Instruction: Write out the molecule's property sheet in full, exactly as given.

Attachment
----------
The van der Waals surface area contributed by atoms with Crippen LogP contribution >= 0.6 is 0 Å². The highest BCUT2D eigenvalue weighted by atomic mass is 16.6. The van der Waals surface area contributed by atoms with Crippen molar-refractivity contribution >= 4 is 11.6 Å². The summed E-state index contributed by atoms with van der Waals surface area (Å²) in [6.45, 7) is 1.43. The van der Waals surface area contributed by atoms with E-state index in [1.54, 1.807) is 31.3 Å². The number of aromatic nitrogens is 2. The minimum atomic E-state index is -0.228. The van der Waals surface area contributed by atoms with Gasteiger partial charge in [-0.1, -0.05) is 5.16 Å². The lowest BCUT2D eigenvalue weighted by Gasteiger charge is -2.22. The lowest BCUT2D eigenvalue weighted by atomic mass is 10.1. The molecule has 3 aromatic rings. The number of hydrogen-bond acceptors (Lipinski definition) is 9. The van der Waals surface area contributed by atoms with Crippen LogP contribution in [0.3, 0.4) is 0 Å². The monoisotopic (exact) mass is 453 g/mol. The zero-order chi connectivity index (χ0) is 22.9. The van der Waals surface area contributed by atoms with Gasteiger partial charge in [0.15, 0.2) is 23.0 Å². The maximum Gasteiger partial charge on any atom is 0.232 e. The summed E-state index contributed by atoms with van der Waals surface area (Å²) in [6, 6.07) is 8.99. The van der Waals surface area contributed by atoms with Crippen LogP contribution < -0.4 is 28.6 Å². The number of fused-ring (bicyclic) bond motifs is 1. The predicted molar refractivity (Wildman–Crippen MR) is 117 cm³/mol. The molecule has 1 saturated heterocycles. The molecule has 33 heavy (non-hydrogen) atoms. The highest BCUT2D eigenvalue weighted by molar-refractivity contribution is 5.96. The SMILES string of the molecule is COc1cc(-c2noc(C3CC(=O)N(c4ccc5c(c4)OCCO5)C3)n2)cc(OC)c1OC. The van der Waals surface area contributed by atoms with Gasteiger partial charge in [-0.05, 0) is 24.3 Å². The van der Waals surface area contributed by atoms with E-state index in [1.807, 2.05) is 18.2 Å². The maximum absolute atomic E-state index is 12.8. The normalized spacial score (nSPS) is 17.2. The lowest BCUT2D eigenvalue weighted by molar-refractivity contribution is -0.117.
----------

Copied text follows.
The van der Waals surface area contributed by atoms with Crippen LogP contribution >= 0.6 is 0 Å². The highest BCUT2D eigenvalue weighted by atomic mass is 16.6. The van der Waals surface area contributed by atoms with Crippen molar-refractivity contribution >= 4 is 11.6 Å². The summed E-state index contributed by atoms with van der Waals surface area (Å²) in [6.45, 7) is 1.43. The van der Waals surface area contributed by atoms with E-state index in [1.54, 1.807) is 31.3 Å². The number of aromatic nitrogens is 2. The minimum atomic E-state index is -0.228. The van der Waals surface area contributed by atoms with Gasteiger partial charge in [-0.1, -0.05) is 5.16 Å². The lowest BCUT2D eigenvalue weighted by Gasteiger charge is -2.22. The lowest BCUT2D eigenvalue weighted by atomic mass is 10.1. The molecule has 3 aromatic rings. The number of hydrogen-bond acceptors (Lipinski definition) is 9. The van der Waals surface area contributed by atoms with Crippen LogP contribution in [0.3, 0.4) is 0 Å². The monoisotopic (exact) mass is 453 g/mol. The zero-order chi connectivity index (χ0) is 22.9. The van der Waals surface area contributed by atoms with Gasteiger partial charge in [0.15, 0.2) is 23.0 Å². The maximum Gasteiger partial charge on any atom is 0.232 e. The summed E-state index contributed by atoms with van der Waals surface area (Å²) in [6, 6.07) is 8.99. The van der Waals surface area contributed by atoms with Crippen LogP contribution < -0.4 is 28.6 Å². The number of fused-ring (bicyclic) bond motifs is 1. The predicted molar refractivity (Wildman–Crippen MR) is 117 cm³/mol. The molecule has 1 saturated heterocycles. The molecule has 33 heavy (non-hydrogen) atoms. The highest BCUT2D eigenvalue weighted by molar-refractivity contribution is 5.96. The SMILES string of the molecule is COc1cc(-c2noc(C3CC(=O)N(c4ccc5c(c4)OCCO5)C3)n2)cc(OC)c1OC. The van der Waals surface area contributed by atoms with Gasteiger partial charge in [-0.05, 0) is 24.3 Å². The van der Waals surface area contributed by atoms with E-state index in [1.807, 2.05) is 18.2 Å². The maximum absolute atomic E-state index is 12.8. The normalized spacial score (nSPS) is 17.2. The lowest BCUT2D eigenvalue weighted by molar-refractivity contribution is -0.117.